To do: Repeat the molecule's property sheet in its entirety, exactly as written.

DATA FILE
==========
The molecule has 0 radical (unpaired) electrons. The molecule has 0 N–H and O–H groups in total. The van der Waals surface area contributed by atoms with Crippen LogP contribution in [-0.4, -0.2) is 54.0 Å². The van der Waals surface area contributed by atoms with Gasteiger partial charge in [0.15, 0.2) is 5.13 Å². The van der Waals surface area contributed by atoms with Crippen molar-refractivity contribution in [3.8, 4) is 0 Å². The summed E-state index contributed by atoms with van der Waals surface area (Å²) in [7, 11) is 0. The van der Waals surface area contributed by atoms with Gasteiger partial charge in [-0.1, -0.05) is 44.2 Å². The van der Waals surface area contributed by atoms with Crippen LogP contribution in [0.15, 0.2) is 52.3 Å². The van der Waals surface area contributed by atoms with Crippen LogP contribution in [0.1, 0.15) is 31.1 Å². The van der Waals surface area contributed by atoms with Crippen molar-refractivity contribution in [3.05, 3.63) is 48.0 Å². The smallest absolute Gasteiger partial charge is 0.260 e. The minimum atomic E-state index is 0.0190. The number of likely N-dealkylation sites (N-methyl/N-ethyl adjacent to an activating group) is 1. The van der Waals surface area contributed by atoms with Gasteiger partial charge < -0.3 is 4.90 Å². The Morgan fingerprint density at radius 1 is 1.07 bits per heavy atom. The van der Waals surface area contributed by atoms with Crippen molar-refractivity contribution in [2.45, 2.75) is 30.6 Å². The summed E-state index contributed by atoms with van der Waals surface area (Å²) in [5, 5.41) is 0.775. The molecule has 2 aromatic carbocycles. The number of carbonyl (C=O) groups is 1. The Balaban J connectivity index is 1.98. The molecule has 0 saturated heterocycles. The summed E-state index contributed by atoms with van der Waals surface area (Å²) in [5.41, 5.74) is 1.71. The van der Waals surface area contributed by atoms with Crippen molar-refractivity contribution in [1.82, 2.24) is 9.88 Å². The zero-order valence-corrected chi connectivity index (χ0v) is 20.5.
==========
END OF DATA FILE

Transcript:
The molecule has 0 radical (unpaired) electrons. The molecule has 0 N–H and O–H groups in total. The van der Waals surface area contributed by atoms with Crippen LogP contribution in [-0.4, -0.2) is 54.0 Å². The van der Waals surface area contributed by atoms with Gasteiger partial charge in [0.15, 0.2) is 5.13 Å². The van der Waals surface area contributed by atoms with Crippen molar-refractivity contribution in [3.8, 4) is 0 Å². The summed E-state index contributed by atoms with van der Waals surface area (Å²) in [7, 11) is 0. The van der Waals surface area contributed by atoms with Gasteiger partial charge in [-0.1, -0.05) is 44.2 Å². The van der Waals surface area contributed by atoms with Crippen LogP contribution in [0.15, 0.2) is 52.3 Å². The van der Waals surface area contributed by atoms with Crippen LogP contribution in [0.1, 0.15) is 31.1 Å². The van der Waals surface area contributed by atoms with Crippen molar-refractivity contribution in [3.05, 3.63) is 48.0 Å². The smallest absolute Gasteiger partial charge is 0.260 e. The minimum atomic E-state index is 0.0190. The number of likely N-dealkylation sites (N-methyl/N-ethyl adjacent to an activating group) is 1. The van der Waals surface area contributed by atoms with Gasteiger partial charge < -0.3 is 4.90 Å². The Morgan fingerprint density at radius 1 is 1.07 bits per heavy atom. The van der Waals surface area contributed by atoms with Crippen molar-refractivity contribution in [2.45, 2.75) is 30.6 Å². The summed E-state index contributed by atoms with van der Waals surface area (Å²) in [5, 5.41) is 0.775. The molecule has 2 aromatic carbocycles. The number of carbonyl (C=O) groups is 1. The Balaban J connectivity index is 1.98. The molecule has 0 saturated heterocycles. The summed E-state index contributed by atoms with van der Waals surface area (Å²) in [5.41, 5.74) is 1.71. The van der Waals surface area contributed by atoms with Crippen molar-refractivity contribution in [1.82, 2.24) is 9.88 Å². The zero-order valence-corrected chi connectivity index (χ0v) is 20.5.